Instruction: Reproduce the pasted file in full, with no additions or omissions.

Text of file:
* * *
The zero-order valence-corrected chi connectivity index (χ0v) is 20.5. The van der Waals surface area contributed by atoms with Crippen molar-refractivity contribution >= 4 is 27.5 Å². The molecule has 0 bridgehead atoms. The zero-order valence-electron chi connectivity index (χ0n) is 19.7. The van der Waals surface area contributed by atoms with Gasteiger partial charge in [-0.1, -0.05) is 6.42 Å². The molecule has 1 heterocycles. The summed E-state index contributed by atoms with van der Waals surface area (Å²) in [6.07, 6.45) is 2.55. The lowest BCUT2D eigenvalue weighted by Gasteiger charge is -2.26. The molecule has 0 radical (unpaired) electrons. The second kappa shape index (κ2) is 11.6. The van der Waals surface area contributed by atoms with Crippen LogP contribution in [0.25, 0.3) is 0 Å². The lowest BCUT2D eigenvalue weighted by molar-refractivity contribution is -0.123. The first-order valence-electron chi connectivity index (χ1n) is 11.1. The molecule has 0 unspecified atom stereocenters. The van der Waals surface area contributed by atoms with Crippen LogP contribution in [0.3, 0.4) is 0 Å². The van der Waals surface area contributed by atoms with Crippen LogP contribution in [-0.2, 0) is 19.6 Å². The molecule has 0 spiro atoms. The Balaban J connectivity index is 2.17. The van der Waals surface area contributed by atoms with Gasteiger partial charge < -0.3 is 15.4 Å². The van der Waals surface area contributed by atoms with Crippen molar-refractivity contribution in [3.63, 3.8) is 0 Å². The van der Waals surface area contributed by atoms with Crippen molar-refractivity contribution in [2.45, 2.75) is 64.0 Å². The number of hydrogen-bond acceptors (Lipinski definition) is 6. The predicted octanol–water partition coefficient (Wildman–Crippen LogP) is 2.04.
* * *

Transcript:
The zero-order valence-corrected chi connectivity index (χ0v) is 20.5. The van der Waals surface area contributed by atoms with Crippen molar-refractivity contribution >= 4 is 27.5 Å². The molecule has 0 bridgehead atoms. The zero-order valence-electron chi connectivity index (χ0n) is 19.7. The van der Waals surface area contributed by atoms with Gasteiger partial charge in [-0.1, -0.05) is 6.42 Å². The molecule has 1 heterocycles. The summed E-state index contributed by atoms with van der Waals surface area (Å²) in [6.07, 6.45) is 2.55. The lowest BCUT2D eigenvalue weighted by Gasteiger charge is -2.26. The molecule has 0 radical (unpaired) electrons. The second kappa shape index (κ2) is 11.6. The van der Waals surface area contributed by atoms with Crippen LogP contribution in [0.25, 0.3) is 0 Å². The lowest BCUT2D eigenvalue weighted by molar-refractivity contribution is -0.123. The first-order valence-electron chi connectivity index (χ1n) is 11.1. The molecule has 0 unspecified atom stereocenters. The van der Waals surface area contributed by atoms with Crippen LogP contribution in [0.3, 0.4) is 0 Å². The van der Waals surface area contributed by atoms with Crippen LogP contribution in [-0.2, 0) is 19.6 Å². The molecule has 0 spiro atoms. The Balaban J connectivity index is 2.17. The van der Waals surface area contributed by atoms with Gasteiger partial charge < -0.3 is 15.4 Å². The van der Waals surface area contributed by atoms with Crippen molar-refractivity contribution in [3.63, 3.8) is 0 Å². The van der Waals surface area contributed by atoms with Crippen molar-refractivity contribution in [2.45, 2.75) is 64.0 Å². The number of hydrogen-bond acceptors (Lipinski definition) is 6. The predicted octanol–water partition coefficient (Wildman–Crippen LogP) is 2.04.